Hoover once wrote Mencken to compliment an article entitled, "Reflections on Homicide," ("Your keen analysis of this topic indicates a clear understanding of this particular phase of crime, and I am sure that your readers enjoyed your discussion.") and offered him a tour of the bureau's facilities. Later, when Mencken was writing a book on speech and language, he wrote to Hoover personally to inquire about the origins of the term, "G-Men," referring to federal agents.See the full article from The Baltimore Sun here: Baltimore Crime Beat: Mencken and Hoover - baltimoresun.com
Here's Mencken's letter
Feb 10, 1944:
- "I am engaged at the moment upon a somewhat elaborate supplement to my old book, "The American Language." and I get into it a great deal of accumulated material about words and speechways that have arisen since my last edition. In particular, I'd like to have a really accurate note on G-man. Do you happen to know where and by whom it was invented, and at what time precisely? Also what is its derivation and is it used officially? My most abject apologies for bothering a busy man with such questions."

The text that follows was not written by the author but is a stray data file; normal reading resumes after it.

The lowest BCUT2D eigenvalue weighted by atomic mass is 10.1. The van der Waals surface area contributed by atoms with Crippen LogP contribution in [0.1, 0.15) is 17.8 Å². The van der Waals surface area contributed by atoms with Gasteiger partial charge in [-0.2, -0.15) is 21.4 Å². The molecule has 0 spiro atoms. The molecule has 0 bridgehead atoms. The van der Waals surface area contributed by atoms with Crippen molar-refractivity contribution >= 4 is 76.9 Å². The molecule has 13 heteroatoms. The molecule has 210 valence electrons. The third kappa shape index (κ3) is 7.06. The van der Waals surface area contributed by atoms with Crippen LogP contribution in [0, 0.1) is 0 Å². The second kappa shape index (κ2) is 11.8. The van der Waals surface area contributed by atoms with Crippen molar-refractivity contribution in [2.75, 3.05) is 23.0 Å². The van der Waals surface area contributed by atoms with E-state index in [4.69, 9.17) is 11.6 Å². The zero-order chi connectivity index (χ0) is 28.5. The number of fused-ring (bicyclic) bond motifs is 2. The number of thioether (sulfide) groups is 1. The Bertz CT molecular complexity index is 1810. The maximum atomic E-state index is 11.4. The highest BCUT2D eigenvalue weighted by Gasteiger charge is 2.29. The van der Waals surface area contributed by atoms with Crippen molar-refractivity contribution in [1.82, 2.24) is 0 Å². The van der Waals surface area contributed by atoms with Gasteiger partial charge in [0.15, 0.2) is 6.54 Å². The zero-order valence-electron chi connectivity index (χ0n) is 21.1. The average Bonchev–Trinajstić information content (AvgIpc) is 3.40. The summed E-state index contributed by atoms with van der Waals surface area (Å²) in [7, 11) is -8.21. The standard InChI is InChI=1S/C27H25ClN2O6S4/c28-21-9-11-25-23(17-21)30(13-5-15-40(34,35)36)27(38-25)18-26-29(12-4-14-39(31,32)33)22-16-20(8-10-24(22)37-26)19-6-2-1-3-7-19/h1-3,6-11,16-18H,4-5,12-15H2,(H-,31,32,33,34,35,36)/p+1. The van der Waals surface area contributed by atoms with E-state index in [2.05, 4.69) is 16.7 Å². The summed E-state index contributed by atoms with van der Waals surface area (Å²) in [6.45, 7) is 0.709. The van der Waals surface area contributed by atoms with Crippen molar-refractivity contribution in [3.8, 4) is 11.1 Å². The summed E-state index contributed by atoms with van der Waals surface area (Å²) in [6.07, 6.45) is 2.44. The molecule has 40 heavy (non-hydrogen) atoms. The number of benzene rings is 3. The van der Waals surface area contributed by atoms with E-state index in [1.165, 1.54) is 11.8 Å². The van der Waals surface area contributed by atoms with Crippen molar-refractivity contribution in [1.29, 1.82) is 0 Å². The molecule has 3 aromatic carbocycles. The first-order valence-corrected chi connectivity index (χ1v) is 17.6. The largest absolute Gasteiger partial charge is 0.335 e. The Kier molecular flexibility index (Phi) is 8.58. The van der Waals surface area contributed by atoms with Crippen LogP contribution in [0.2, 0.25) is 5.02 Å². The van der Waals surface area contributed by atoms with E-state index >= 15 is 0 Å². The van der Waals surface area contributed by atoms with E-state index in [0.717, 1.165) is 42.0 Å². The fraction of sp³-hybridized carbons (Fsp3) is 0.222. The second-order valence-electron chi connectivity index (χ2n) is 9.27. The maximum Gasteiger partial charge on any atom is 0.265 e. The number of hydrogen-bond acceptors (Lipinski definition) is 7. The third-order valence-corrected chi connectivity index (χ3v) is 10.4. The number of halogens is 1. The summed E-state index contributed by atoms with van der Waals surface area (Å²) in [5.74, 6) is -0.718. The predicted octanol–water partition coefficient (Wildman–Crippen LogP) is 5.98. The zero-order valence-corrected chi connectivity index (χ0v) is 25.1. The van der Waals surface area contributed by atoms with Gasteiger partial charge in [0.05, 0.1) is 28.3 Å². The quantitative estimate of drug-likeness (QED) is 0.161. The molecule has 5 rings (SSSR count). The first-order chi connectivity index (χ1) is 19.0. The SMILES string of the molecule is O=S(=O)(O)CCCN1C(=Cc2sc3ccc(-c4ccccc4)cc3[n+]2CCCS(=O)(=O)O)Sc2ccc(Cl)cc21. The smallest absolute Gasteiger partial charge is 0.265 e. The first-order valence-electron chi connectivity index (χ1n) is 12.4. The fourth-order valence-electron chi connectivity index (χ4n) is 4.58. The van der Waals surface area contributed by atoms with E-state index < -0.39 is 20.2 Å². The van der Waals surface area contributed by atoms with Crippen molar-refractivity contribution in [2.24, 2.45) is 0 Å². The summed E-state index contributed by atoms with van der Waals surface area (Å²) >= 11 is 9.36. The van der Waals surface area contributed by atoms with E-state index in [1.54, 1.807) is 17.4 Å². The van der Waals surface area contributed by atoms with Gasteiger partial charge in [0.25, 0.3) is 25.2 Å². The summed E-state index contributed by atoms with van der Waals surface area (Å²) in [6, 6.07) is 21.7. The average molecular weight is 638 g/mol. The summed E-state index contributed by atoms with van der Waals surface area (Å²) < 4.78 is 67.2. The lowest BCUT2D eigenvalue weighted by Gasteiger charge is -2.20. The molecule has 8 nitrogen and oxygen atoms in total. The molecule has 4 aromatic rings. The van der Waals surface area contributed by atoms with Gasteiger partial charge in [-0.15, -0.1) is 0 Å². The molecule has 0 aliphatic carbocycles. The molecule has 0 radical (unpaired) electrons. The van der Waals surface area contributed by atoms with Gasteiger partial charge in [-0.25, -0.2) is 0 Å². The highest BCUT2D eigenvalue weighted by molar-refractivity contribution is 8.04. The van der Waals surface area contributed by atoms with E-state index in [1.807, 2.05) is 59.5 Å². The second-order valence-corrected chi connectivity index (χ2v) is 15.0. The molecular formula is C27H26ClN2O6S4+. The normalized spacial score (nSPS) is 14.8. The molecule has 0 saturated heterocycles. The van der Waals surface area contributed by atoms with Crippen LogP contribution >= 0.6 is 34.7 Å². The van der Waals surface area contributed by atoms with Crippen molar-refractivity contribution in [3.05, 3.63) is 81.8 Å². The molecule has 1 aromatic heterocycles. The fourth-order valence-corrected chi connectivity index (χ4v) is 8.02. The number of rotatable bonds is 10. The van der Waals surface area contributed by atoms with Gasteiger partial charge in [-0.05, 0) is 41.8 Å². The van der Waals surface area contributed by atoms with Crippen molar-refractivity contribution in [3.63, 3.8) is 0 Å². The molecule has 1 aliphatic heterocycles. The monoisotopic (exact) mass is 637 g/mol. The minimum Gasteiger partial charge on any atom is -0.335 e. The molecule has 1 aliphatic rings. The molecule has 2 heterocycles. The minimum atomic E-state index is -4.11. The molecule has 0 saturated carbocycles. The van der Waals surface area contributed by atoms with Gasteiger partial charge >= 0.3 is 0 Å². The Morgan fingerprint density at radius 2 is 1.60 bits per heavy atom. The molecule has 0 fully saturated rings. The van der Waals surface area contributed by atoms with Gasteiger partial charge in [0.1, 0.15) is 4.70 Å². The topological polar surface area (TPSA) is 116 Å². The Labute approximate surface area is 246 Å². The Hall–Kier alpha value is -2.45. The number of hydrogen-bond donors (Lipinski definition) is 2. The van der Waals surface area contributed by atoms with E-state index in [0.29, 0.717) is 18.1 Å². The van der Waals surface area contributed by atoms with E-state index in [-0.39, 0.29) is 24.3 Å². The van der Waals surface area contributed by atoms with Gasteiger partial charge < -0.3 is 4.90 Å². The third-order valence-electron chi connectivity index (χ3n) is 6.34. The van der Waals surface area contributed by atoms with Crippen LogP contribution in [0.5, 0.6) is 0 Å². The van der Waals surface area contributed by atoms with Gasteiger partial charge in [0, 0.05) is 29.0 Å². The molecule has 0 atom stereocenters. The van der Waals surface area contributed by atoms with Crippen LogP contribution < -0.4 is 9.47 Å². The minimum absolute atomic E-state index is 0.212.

Hoover wrote back, describing how G-man stood for "government man" and was apparently first uttered by fugitive "Machine Gun" Kelly during his apprehension in Tennessee. "If you will recall the case, Machine Gun Kelly made numerous boasts that he would never be taken alive and that whoever apprehended him would find it rather difficult facing his machine gun," Hoover wrote. He said that when agents rushed in to take Kelly into custody, they expected gunfire but instead found Kelly standing in the corner with his hands in the air saying, "Don't shoot, G-man!"
vault of documents released to the public includes a file of documents on famous Union Square resident and legendary Sun journalist H. L. Mencken, who apparently traded letters with FBI Director J. Edgar Hoover.